Last week, we talked about getting employee input on the branding initiative. No need to repeat all that, but it should be reiterated that employee input is vital. The company will want a work force that understands and endorses the brand. Depending on the makeup of the company, you may want to appoint an employee representative to the branding committee. Ideally, that person would be someone who has been an employee for a long time and enjoys the respect and trust of fellow workers. Their role is to channel information from the committee to the workforce and back again, as the board rep does with the board. This person may or may not be a voting member. But, if they are, remember: Only three voters! Someone else would have to relinquish their vote.
The senior management of any organization that is engaging in a brand strategy exploration are to be commended. They have appraised their brand and found it wanting. They are taking a bold step to up their game and build an enduring, meaningful bond with their market. It is not an easy thing to do and most management teams of small- and middle-market businesses avoid doing it altogether. So those who are brave enough to make a change should be applauded.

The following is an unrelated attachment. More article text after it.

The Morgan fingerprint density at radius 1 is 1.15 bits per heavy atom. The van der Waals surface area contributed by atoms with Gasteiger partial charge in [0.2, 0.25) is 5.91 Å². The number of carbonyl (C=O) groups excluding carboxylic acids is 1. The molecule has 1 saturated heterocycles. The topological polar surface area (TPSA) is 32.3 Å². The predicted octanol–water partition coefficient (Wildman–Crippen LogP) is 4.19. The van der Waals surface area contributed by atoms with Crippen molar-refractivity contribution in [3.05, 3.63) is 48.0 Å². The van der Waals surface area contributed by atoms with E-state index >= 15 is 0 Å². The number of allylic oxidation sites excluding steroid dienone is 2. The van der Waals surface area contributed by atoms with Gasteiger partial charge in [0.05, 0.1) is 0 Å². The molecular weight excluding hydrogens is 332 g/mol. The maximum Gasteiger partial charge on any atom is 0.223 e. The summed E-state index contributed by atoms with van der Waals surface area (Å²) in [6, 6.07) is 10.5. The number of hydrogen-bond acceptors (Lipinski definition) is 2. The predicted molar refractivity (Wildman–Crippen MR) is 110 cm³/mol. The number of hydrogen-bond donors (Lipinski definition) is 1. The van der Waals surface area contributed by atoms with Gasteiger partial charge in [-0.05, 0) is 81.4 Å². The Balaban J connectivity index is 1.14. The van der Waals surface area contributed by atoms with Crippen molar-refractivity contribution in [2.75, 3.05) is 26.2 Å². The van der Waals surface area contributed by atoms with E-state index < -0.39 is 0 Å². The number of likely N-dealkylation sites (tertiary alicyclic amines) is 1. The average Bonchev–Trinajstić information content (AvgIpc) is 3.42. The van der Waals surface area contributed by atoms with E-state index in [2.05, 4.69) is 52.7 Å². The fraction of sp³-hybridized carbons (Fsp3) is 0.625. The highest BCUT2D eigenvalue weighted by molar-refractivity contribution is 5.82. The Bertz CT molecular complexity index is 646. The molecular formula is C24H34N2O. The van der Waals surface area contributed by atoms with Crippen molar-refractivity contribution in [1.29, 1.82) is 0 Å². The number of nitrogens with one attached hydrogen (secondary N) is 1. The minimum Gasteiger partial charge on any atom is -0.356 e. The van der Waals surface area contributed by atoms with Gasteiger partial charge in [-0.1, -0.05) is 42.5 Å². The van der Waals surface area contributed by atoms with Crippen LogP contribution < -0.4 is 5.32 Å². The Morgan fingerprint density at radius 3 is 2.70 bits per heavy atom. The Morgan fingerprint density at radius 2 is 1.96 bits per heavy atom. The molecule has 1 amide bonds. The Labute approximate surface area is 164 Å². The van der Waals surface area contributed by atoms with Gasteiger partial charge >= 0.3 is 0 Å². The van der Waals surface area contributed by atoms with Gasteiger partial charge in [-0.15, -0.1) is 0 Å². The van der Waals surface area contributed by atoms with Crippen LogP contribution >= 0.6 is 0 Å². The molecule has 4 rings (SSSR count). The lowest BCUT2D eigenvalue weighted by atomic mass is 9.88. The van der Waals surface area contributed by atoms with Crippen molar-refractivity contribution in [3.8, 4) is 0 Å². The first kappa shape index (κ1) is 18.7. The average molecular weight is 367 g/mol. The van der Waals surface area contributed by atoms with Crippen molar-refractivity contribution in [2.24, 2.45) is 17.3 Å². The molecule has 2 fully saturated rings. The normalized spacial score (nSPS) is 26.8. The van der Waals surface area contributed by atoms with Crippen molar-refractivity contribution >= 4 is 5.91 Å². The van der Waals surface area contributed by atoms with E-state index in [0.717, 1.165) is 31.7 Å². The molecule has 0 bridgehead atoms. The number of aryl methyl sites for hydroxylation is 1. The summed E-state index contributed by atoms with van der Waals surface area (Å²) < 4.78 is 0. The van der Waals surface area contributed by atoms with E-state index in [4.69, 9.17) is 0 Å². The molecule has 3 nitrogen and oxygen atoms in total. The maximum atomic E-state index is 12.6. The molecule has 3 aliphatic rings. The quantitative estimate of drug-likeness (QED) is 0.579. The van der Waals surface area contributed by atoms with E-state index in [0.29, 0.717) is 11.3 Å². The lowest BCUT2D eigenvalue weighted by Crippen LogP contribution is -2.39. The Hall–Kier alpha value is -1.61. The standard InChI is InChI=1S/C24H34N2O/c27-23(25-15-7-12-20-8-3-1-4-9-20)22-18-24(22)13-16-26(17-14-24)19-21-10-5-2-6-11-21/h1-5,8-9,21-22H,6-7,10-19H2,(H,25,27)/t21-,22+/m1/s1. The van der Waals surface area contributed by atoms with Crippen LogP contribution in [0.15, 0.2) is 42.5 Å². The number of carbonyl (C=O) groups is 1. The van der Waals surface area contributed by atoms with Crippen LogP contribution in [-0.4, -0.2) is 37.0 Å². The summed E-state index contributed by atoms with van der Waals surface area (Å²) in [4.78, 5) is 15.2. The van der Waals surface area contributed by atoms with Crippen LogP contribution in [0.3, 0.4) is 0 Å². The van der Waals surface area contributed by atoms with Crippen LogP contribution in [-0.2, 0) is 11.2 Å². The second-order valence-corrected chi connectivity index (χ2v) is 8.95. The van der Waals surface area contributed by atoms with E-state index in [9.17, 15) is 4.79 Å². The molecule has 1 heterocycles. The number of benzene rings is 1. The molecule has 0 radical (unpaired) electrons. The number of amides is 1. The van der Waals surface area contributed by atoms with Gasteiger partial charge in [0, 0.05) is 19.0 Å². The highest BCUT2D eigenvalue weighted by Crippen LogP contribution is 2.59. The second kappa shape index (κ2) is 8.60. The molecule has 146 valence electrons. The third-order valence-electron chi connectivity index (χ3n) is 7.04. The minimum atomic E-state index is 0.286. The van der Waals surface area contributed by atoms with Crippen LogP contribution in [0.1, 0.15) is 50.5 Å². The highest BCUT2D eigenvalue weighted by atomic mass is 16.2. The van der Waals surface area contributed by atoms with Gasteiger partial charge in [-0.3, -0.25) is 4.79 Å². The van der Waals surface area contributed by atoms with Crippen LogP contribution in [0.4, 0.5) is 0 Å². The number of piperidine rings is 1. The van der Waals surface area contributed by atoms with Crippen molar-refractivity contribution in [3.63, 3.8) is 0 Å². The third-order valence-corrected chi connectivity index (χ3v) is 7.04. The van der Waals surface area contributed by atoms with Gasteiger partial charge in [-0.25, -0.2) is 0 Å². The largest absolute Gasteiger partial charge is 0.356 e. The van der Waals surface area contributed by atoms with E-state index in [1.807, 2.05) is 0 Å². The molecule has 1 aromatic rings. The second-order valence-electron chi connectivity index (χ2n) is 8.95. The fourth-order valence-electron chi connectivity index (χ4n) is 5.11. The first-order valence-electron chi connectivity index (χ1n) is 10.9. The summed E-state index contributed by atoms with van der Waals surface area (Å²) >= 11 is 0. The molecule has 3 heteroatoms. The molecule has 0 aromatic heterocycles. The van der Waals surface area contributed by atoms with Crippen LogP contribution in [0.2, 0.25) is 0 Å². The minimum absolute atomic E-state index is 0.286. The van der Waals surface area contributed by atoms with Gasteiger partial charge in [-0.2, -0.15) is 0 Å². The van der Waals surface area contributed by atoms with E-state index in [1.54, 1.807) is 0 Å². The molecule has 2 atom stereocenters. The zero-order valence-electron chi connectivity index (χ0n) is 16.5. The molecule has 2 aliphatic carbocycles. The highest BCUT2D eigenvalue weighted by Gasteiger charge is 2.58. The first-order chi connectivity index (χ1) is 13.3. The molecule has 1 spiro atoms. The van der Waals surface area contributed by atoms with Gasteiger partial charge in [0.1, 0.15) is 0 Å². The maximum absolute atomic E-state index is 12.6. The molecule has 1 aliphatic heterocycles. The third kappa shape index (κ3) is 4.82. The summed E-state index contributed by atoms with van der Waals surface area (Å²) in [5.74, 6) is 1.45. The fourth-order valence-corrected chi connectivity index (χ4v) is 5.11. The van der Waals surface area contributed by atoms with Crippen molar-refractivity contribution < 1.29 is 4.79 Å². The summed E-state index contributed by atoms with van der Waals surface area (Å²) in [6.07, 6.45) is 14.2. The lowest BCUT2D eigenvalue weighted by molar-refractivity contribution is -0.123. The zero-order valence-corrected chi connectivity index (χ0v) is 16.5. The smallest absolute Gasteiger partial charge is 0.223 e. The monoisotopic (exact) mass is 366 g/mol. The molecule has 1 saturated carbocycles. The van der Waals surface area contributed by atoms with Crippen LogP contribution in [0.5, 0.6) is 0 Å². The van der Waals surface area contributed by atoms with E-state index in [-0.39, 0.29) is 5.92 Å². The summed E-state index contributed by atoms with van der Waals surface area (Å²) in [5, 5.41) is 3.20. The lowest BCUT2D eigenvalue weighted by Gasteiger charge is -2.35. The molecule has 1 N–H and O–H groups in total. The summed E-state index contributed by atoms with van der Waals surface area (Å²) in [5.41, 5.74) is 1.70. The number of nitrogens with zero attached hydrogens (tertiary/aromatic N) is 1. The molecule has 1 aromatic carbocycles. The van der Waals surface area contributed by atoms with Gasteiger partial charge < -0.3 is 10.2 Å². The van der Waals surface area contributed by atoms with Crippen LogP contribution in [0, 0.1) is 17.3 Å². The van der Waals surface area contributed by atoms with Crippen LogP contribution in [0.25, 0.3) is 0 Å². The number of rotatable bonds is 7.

And they should not go into the process without giving themselves the best chance to succeed. Organize your committee according to one of the two models described above. You’ll find yourself enthusiastically adopting a brand strategy that your senior management, your Board and your employees can all support with a passion.
BEST BRANDING READS – WEEK OF MAY 25, 2020
Nation-Branding Soft Power: The Case of Brand China
An engrossing, tragic case of China’s recent brandicide.
How to Build a $100 Million Brand People Love
A really good case study from about four years ago. Worth the short read.
Seeking Sustainability, Finding True Brand Mission
Best possible outcome today. Best possible outcome tomorrow.
Brand Relevance: The Strategy Behind “i’m lovin’ it”
A fascinating deep dive into a slogan with 15+ years of success.
Worst Logos Ever, Redesigned.
Italian designer fixes some really bad logos. Oh, they are so very bad!
Dieline Awards 2020
Best packaging of the year. You see? Something good has happened in 2020.
5 Reasons Empathy Drives Business Success
Hard facts about the soft skills.